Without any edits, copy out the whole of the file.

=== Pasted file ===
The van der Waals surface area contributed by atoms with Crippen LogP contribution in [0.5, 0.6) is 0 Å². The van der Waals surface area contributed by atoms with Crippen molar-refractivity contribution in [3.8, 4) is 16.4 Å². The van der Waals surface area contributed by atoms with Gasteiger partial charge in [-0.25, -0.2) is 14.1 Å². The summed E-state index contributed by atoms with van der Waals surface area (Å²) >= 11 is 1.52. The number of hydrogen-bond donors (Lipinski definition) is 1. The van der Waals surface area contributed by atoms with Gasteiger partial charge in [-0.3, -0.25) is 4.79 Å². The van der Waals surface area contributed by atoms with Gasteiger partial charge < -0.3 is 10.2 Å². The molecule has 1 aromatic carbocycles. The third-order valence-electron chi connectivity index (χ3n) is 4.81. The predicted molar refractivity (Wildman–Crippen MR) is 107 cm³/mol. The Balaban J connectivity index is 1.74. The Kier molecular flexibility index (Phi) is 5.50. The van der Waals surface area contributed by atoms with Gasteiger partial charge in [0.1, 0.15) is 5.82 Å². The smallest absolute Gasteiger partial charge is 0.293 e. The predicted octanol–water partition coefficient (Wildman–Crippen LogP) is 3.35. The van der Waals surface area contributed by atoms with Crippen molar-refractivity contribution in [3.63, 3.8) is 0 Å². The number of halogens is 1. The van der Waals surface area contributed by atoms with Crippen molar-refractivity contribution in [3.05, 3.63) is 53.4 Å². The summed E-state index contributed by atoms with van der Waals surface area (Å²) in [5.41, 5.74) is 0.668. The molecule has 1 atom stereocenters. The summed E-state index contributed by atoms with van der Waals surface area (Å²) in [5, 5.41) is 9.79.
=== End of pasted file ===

The van der Waals surface area contributed by atoms with Crippen LogP contribution in [0.5, 0.6) is 0 Å². The van der Waals surface area contributed by atoms with Crippen molar-refractivity contribution in [3.8, 4) is 16.4 Å². The van der Waals surface area contributed by atoms with Gasteiger partial charge in [-0.25, -0.2) is 14.1 Å². The summed E-state index contributed by atoms with van der Waals surface area (Å²) >= 11 is 1.52. The number of hydrogen-bond donors (Lipinski definition) is 1. The van der Waals surface area contributed by atoms with Gasteiger partial charge in [-0.3, -0.25) is 4.79 Å². The van der Waals surface area contributed by atoms with Gasteiger partial charge < -0.3 is 10.2 Å². The molecule has 1 aromatic carbocycles. The third-order valence-electron chi connectivity index (χ3n) is 4.81. The predicted molar refractivity (Wildman–Crippen MR) is 107 cm³/mol. The Balaban J connectivity index is 1.74. The Kier molecular flexibility index (Phi) is 5.50. The van der Waals surface area contributed by atoms with Gasteiger partial charge in [0.1, 0.15) is 5.82 Å². The smallest absolute Gasteiger partial charge is 0.293 e. The predicted octanol–water partition coefficient (Wildman–Crippen LogP) is 3.35. The van der Waals surface area contributed by atoms with Crippen molar-refractivity contribution in [3.63, 3.8) is 0 Å². The number of halogens is 1. The van der Waals surface area contributed by atoms with Crippen molar-refractivity contribution in [3.05, 3.63) is 53.4 Å². The summed E-state index contributed by atoms with van der Waals surface area (Å²) in [5.41, 5.74) is 0.668. The molecule has 1 atom stereocenters. The summed E-state index contributed by atoms with van der Waals surface area (Å²) in [5, 5.41) is 9.79.